CfP: Bremen and colonialism

Call for papers, deadline 28 February 2024

Edited by Norman Aselmeyer (University of Bremen) and Virginie Kamche (Afrika Netzwerk Bremen e.V.)
Deadline: 03 November 2023
Submission of manuscripts: 28 February 2024

Why is there an elephant in Bremen? Why did Bremen call itself the “City of Colonies”? What do Jacobs Kaffee, Eduscho and Kaffee HAG have to do with colonialism? Why are Maasai objects in the Übersee-Museum? The book “Bremen and Colonialism” (working title) deals with these and other questions about Bremen’s and Bremerhaven’s involvement in European colonialism. Despite numerous initiatives, Germany’s colonial history, and Bremen’s role in particular, is not sufficiently recognised and discussed in society. The book aims to remedy this with short and informative texts and to bring colonial history to the attention of a broad public in a low-threshold way. Numerous cities and regions in Europe are currently working on coming to terms with their colonial legacies. Since the example of Bremen and Bremerhaven is particularly well suited to illustrate the close intertwining of the German economy and urban life with European colonialism, the project goes beyond the immediate local historical reference. As a port city, Bremen benefited early on from the colonial involvement of other European countries and also became a forerunner of the official German colonial empire. This volume focuses on the places, people, events, companies and institutions as well as material objects of Bremen’s colonial past and its coloniality that continues to this day.

As a panorama of Bremen’s extensive (post-)colonial history, this book intends to convey German colonial history to a broader audience. For easier access, the texts are organised thematically and are accompanied by illustrations (the State Archives of Bremen has agreed to grant free reprint permission for photographs from its collection). The book targets all historically interested readers who are interested in (post-)colonial issues. At the same time, the book addresses those who are involved in educational work or educational institutions such as schools, museums, foundations, universities or political education. Because of the target audience, the texts will narrate the events and topics in a less academic and technical style, but in an engaging and understandable manner. A major publisher has already agreed to publish the volume.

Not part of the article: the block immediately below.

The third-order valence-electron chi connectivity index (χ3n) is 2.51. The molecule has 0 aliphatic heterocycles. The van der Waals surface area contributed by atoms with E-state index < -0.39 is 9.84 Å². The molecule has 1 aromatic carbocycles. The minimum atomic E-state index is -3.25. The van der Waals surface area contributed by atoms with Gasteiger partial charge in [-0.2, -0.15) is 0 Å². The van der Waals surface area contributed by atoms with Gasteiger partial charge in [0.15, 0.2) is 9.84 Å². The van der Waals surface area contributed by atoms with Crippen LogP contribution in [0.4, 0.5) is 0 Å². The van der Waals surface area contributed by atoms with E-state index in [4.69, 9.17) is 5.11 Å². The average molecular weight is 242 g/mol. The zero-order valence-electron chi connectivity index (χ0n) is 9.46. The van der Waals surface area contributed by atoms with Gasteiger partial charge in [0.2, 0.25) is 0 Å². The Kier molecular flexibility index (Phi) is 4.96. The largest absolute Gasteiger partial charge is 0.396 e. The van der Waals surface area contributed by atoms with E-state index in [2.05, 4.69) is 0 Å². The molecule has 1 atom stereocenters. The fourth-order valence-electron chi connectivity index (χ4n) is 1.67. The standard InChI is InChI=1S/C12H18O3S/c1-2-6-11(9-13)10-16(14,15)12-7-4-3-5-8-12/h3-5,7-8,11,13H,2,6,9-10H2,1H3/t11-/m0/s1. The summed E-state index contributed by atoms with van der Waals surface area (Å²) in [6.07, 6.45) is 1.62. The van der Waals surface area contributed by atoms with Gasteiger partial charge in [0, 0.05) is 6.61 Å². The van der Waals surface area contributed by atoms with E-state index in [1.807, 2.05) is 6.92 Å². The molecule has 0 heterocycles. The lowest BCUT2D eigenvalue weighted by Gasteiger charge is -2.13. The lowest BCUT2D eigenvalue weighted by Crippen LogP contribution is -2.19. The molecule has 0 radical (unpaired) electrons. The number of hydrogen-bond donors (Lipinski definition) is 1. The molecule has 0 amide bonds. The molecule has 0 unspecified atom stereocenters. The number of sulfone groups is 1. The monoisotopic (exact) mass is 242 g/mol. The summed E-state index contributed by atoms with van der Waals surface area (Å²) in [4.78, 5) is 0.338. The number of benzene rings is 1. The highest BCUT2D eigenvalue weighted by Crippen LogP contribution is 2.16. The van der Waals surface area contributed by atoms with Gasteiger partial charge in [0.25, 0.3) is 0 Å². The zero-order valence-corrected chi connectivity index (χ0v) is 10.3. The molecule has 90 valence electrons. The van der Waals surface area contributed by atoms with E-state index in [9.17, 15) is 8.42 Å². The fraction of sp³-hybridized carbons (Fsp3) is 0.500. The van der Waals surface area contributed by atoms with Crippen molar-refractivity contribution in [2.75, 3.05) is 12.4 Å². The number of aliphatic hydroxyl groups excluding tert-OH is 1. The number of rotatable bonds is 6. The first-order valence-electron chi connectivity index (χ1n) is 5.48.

Scope and structure
The book is scheduled for publication in August 2024. It is envisaged that it will consist of 50 texts, each of c. 1500–1700 words (5 printed pages). As the volume intends to consolidate knowledge on Bremen’s colonial legacy and make it accessible to a broad public, both well-known facts and new research results can be presented. The following structure (with suggested articles) covers the thematic breadth of the volume:

1. Places (the Elephant, Bremen University, “Lüderitzbucht”, Keta, Zanzibar, Bremen City Hall, the harbour, the Tabakquartier, Jamaica, St. Thomas, Cuba and the plantation economy, Kunsthalle Bremen, street names etc.)

2. People (Ben Amathila, Johannes Kohl, Mercy Baeta, William Stepny, Adolf Lüderitz, Heinrich Vogelsang, Ludwig Roselius, Hedwig Heyl, Otto Finsch, Gerhard Rohlfs, Vietor family, Herbert Ganslmayr etc.)

3. Events (the “Hun” speech, the Schaffermahlzeit, Bremen as the “City of Colonies”, emigration, distant-water fishing, conference of the German Colonial Society in Bremen in 1908, 1938 exhibition “Bremen – Key to the World”, German Africa Show in Bremen, abolitionism, the genocide in Namibia, restitutions etc.)

4. Companies & Institutions (Kaffee HAG, Jacobs Kaffee, Ludwig Bortfeldt, Baumwollbörse, Bremen Mission, Deutsch-Ostafrikanische Gesellschaft, Übersee-Museum, Norddeutsche Lloyd, Bremer Kolonialpfadfinder, Nordwolle AG etc.)

5. Objects (letters by Hendrik Witbooi, Mkwawa and Human Remains, the ships “Wilhelm Ludwig”, “Africa” and “Schiller”, whaling, coffee, tobacco, sugar and the institution of slavery, Bremen textbooks etc.).

Interest in contributing one of these or another article can be expressed by 03 November 2023 with a punchy title (preferably in the form of a question) and a concise synopsis by email to or by form ( The deadline for submission of finished manuscripts is 29 February 2024.

The volume will be published in German. For contributors who are not familiar with the German language, the editors will assist in translating articles from languages such as English and French into German.

Key facts:
Deadline for article proposals: 03.11.2023
Notification of Acceptance/Rejection: 17.11.2023
Submission of final texts: 29.02.2024
Publication date: August 2024
Length: 1500–1700 words plus b/w illustrations (please obtain and attach printing permission independently; images need a minimum resolution of 300dpi) with very few footnotes and max. 3–5 bibliographical references